Buster Olney: The Marlins should hire A-Rod to be their next manager

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Sometimes I think I’m the most masterful troller in the known universe. But then I remember that, sometimes, I’m just playing checkers when others are playing chess. Buster Olney:

Eventually, Miami Marlins owner Jeffrey Loria will grow tired of the Dan Jennings experiment, of having a manager who hadn’t managed before last week . . . The next time Loria considers a change, assuming that conversation doesn’t take place until after the 2015 season, here’s a name he ought to seriously think about: Alex Rodriguez.

I see that and all I can do is say:

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But it’s not crazy! Buster makes a pretty good argument that A-Rod would make a good manager and why, more importantly, he may want to manage. And I’m inclined to agree.

He has an amazingly high baseball IQ, he has shown his willingness and ability to help younger players in the past and, given that he’s something of a pariah concerned with his image and legacy, he may take a lifeline, even one before his contract with the Yankees is up, in order to ensure his future in the game after his playing days. Miami is about the only team that would make sense for him and may, perhaps, be the only place that might give him a chance.

Now, this is by no means a perfect scenario. For one thing A-Rod is still under contract and likely has little incentive to retire in order to manage. And, if the Yankees have the sort of hard feelings toward A-Rod as they seem to have on the surface, they’re not going to gladly and eagerly agree to some buyout scenario where they would still pay A-Rod a ton of money in order to manage elsewhere. If your’e Hal Steinbrenner, you likely take the position that, if A-Rod stops playing, we stop paying. Especially now that he’s shown that he can still play a little bit. And, above all of that, Jeff Loria is cheap and he’s not likely to pay A-Rod big money as an incentive to step away from his deal. Heck, the hiring of Dan Jennings likely has a lot to do with Loria not wanting to add payroll to add a manager.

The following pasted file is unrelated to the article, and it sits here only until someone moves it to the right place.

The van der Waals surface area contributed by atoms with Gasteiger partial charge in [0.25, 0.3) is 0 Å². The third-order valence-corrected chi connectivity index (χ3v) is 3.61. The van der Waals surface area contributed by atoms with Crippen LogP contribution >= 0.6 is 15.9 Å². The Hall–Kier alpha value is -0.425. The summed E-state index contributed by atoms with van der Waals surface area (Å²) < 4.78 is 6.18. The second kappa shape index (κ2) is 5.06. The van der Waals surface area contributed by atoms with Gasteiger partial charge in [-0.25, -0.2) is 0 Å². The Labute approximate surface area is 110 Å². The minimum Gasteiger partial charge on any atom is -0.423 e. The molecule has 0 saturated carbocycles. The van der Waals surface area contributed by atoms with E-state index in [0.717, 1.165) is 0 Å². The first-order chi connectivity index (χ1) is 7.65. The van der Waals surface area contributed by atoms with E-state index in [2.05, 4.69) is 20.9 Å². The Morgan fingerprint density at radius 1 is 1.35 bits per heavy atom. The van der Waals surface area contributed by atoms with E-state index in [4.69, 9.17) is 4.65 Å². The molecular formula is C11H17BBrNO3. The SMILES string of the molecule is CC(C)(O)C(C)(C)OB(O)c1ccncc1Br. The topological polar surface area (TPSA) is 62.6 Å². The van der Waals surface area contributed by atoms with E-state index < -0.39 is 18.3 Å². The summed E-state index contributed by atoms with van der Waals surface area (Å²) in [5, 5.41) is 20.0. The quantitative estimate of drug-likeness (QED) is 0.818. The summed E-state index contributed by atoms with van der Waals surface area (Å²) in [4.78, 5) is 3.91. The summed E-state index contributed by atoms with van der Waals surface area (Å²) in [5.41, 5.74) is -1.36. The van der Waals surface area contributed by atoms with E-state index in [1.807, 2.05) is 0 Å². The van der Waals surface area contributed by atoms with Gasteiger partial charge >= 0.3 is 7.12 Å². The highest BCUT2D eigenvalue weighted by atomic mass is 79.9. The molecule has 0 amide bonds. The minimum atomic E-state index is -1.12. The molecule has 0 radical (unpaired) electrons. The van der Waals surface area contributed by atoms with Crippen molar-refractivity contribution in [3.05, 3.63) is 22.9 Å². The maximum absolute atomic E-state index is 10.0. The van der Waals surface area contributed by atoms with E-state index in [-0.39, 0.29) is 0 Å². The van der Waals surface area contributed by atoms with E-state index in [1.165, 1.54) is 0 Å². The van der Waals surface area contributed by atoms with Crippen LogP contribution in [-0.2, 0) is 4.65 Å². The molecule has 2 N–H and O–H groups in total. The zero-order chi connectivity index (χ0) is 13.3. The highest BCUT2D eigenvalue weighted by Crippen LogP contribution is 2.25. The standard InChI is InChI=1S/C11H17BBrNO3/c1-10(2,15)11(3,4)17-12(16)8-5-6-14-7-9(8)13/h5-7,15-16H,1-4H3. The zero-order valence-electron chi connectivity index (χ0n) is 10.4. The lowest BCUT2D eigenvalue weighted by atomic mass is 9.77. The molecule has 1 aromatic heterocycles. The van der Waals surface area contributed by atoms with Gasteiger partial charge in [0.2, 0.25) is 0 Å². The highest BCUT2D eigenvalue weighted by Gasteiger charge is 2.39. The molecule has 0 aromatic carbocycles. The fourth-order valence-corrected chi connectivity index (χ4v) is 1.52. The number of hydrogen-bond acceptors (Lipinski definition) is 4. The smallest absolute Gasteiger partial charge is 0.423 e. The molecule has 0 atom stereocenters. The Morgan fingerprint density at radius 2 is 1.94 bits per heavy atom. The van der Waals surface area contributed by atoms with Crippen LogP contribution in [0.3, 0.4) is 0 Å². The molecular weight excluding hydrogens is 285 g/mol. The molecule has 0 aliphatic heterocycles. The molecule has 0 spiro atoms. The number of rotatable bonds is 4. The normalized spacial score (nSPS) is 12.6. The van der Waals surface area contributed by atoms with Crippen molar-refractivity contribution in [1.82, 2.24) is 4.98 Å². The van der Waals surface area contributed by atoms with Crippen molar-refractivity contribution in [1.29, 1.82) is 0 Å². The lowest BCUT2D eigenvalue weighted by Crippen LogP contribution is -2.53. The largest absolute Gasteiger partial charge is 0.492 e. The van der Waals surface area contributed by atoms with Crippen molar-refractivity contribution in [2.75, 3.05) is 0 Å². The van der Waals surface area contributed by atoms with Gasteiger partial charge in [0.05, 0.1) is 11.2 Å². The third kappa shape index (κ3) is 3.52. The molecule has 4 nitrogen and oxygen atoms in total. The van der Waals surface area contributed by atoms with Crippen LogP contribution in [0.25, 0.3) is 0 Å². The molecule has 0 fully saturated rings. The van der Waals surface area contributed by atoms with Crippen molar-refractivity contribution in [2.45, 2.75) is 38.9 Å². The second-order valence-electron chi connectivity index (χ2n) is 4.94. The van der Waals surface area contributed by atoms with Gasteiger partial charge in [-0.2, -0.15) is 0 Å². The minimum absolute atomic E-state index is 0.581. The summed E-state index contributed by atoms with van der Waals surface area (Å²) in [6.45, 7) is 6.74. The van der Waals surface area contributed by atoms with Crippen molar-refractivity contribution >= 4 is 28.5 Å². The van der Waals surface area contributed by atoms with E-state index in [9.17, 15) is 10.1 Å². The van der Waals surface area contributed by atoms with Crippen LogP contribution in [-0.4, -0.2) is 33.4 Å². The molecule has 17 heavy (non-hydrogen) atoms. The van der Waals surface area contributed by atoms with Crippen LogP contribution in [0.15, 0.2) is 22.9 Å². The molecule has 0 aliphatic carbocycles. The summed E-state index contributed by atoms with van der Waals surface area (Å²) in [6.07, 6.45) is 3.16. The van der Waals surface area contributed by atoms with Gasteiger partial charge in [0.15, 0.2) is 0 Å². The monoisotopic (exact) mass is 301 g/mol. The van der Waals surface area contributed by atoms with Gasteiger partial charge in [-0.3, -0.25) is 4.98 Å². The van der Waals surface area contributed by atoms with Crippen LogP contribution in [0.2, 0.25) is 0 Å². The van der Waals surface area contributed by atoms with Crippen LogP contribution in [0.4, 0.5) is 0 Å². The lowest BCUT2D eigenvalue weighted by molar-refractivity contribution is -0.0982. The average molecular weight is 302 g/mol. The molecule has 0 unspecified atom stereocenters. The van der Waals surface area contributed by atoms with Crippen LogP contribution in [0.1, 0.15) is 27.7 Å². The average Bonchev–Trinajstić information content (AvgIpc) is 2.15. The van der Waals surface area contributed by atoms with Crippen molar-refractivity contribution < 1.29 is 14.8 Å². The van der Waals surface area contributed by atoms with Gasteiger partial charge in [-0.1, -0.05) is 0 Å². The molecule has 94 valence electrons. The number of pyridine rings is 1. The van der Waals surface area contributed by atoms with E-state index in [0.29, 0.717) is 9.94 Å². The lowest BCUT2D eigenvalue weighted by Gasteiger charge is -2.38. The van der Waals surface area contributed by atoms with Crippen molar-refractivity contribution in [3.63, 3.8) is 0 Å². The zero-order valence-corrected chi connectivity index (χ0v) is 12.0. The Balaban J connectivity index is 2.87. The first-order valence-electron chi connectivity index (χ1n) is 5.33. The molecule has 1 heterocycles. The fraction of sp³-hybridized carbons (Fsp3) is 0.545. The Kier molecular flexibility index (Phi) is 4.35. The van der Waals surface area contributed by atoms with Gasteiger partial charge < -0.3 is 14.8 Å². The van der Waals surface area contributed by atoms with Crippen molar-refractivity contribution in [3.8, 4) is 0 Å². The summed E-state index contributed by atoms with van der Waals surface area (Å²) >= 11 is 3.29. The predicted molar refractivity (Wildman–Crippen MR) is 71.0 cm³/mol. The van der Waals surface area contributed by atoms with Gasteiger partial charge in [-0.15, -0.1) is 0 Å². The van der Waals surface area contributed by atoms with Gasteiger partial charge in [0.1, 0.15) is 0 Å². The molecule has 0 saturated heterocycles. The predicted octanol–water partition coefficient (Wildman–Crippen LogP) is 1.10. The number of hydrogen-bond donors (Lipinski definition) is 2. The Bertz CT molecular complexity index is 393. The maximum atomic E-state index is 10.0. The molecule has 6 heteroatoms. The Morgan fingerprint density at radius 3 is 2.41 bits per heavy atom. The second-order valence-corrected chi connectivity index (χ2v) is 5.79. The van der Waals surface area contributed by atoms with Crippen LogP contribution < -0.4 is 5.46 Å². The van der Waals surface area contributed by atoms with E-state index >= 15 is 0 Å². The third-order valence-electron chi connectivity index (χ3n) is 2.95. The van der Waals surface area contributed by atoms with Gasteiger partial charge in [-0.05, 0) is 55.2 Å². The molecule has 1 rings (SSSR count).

But it’s a fun bit of speculation and fantasizing, right? I mean, what else were you doing today? At least what better than imagining A-Rod in a Marlins uniform signaling to the pen for a pitching change?

Tyler Glasnow scheduled to rejoin Rays’ rotation

Jonathan Dyer-USA TODAY Sports
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ST. PETERSBURG, Fla. — Tampa Bay Rays right-hander Tyler Glasnow is scheduled to rejoin the rotation at Cleveland after missing nearly 14 months because of Tommy John surgery.

The Rays’ Opening Day starter last year hasn’t pitched this season after undergoing the procedure on Aug. 4, 2021.

“I think we’re pretty confident he’ll be starting for us,” Tampa Bay manager Kevin Cash said before the game with Toronto. “This is the first time he’s thrown pain-free in quite some time, so he’s encouraged by it.”

The 6-foot-8 right-hander went 5-2 with a 2.66 ERA in 14 starts last year and is a key addition as the Rays near a wild-card spot.

“Compared to the past, like, three years it feels way better as far as postday and the week leading into starts and stuff,” Glasnow said. “It’s good to have an UCL, you know.”

Cash said Glasnow will throw around 45 pitches in his initial outing, which should allow him to go two or three innings.

“Two innings of Glasnow is still a huge plus for our team,” Cash said. “Like to get three innings. If we do, great. If we don’t, that’s fine, too.”

Glasnow allowed one run, one hit, four walks and had 14 strikeouts over seven innings in four starts with Triple-A Durham.

“I’m really excited,” Glasnow said. “I’m approaching it like normal, staying on routine. Feels normal.”

Glasnow signed a two-year, $30.35 million contract that will delay the start of his free agency by one year last month. He’s making $5.1 million this year and will get $5.35 million next season and $25 million in 2024, which is the first year he would have been eligible for free agency.